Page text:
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Tag: Alabama Ecological Services Field Office

The content below has been tagged with the term “Alabama Ecological Services Field Office.”

Articles

  • A brown, furry bat attached to the roof of a humid cave
    Information icon A tri-colored bat Fern Cave National Wildlife Refuge. Photo by Michael Senn, USFWS.

    To the bat cave!

    July 25, 2019 | 8 minute read

    Paint Rock, Alabama — Nothing really distinguishes Nat Mountain from its hilly neighbors amid the southern foothills of the Appalachian Mountains. It’s not particularly tall at 1,600 feet. It offers no sweeping summertime views, except snatches of distant mountains and the curvaceous Paint Rock River. It’s home to the Fern Cave National Wildlife Refuge, but, on the surface, there’s really nothing to do here. It’s what’s below ground that tantalizes.  Learn more...

  • A man and a woman drag discarded Christmas trees across the sand on a beach
    Information icon Alabama Field Office biologists Eric Spagenske and Erin Padgett drag Christmas trees through a stretch of beach in Fort Morgan, Alabama. Photo by Denise Rowell, USFWS.

    Service works with Alabama landowner to turn trees into sand dunes on the Gulf Coast

    July 24, 2019 | 5 minute read

    Fort Morgan, Alabama — Biologist Bill Lynn’s eyes widened as he saw the massive pile of Christmas trees before him. Lynn, a biologist with the U.S. Fish and Wildlife Service Alabama Field Office, was collecting leftover trees from businesses in Baldwin County. “If I had known the trees were this big, I would have grabbed more volunteers,” laughed Lynn. Alabama Field Office biologists Erin Padgett and Bill Lynn pick up Christmas trees from a local business in Fort Morgan, Alabama.  Learn more...

  • water topels over a foot drop after a dam was removed on the Sucarnoochee River.
    Information icon Native fishes and mussels can move upstream after removal of Livingston Dam in Alabama. Photo by Eric Spadgenske, USFWS.

    Livingston Dam: A restoration story

    April 10, 2019 | 4 minute read

    Livingston, Alabama — The Sucarnoochee River is a sleepy coastal plain river that snakes its way through the Black Belt (the band of fertile soil crossing central Alabama and northeast Mississippi), near the University of West Alabama. The ‘nooch has only been studied by a handful of scientists and is not well known as a major tourist destination. Home to unique animals with comparably unique names, like bankclimber, fawnsfoot, Alabama orb, bluehead chub, and naked sand darter, this river contributes to the state of Alabama’s depth of aquatic biodiversity.  Learn more...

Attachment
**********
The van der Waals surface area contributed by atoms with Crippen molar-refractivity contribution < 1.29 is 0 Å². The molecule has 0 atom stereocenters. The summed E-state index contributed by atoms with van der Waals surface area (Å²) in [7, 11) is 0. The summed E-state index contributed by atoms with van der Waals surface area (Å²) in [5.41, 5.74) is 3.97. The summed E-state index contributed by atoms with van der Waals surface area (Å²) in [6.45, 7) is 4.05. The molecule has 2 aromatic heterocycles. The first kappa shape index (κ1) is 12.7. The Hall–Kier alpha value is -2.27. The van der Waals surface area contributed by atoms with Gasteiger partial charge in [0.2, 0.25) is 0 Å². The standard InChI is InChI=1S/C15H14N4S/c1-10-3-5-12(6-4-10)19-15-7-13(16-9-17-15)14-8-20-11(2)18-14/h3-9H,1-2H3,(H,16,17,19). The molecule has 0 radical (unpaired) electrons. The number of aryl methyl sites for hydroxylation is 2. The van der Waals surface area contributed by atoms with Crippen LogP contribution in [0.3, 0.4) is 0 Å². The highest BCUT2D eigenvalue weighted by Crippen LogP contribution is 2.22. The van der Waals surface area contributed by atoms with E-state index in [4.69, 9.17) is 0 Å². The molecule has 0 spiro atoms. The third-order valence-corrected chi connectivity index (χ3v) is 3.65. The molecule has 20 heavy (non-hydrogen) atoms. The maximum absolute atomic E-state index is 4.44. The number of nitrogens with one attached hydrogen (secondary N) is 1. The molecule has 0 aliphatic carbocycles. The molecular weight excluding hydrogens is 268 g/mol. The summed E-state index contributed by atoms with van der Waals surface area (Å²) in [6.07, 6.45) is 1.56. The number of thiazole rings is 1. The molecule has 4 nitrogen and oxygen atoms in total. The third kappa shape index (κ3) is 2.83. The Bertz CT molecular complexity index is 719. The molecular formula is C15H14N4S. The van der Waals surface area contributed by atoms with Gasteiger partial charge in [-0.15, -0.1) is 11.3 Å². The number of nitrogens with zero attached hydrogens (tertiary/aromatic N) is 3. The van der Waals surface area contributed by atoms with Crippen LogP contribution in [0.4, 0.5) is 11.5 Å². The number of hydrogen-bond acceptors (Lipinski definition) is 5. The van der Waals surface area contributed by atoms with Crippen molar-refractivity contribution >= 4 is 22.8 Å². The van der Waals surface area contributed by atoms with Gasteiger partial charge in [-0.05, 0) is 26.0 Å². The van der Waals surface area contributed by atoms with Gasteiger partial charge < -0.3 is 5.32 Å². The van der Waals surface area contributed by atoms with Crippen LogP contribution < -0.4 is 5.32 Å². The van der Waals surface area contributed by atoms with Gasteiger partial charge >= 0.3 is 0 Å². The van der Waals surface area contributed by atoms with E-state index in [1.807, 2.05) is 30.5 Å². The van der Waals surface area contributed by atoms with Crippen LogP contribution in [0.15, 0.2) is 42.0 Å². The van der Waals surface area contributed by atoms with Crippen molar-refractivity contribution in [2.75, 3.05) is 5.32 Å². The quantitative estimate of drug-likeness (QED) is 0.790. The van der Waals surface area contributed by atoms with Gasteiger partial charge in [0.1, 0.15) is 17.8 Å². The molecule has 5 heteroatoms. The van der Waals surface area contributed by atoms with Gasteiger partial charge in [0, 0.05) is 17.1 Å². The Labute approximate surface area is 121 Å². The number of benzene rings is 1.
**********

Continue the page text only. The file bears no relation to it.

News

  • A light brown snake with darker black and brown markings on a green vine.
    Puerto Rican boa. Photo by Jan Paul Zegarra.

    Service announces recovery plan revisions for 43 species, to assist in measuring progress and addressing threats

    August 5, 2019 | 5 minute read

    As part of an agency-wide effort to advance the recovery of our nation’s most imperiled species, the U.S. Fish and Wildlife Service has made publicly available draft revisions for 21 recovery plans that provide a recovery roadmap for 43 federally protected species. This batch of recovery plan revisions is part of the Department of the Interior’s Agency Priority Performance Goals. The effort calls for all recovery plans to include quantitative criteria on what constitutes recovery by September 2019.  Read the full story...

  • A green plant with serrated edges and a brown stem with a cylindrical orange flower.
    Information icon *Gesneria pauciflora* (no common name). Photo by Jan Paul Zegarra, USFWS.

    Service announces recovery plan revisions for 53 species, to assist in measuring progress and addressing threats

    August 5, 2019 | 5 minute read

    As part of an agency-wide effort to advance the recovery of our nation’s most imperiled species, the U.S. Fish and Wildlife Service has made publicly available draft revisions for 28 Endangered Species Act (ESA) recovery plans that provide a recovery roadmap for 53 federally protected species. This batch of recovery plan revisions is part of the Department of the Interior’s Agency Priority Performance Goals, which call for all recovery plans to include quantitative criteria on what constitutes recovery, by September 2019.  Read the full story...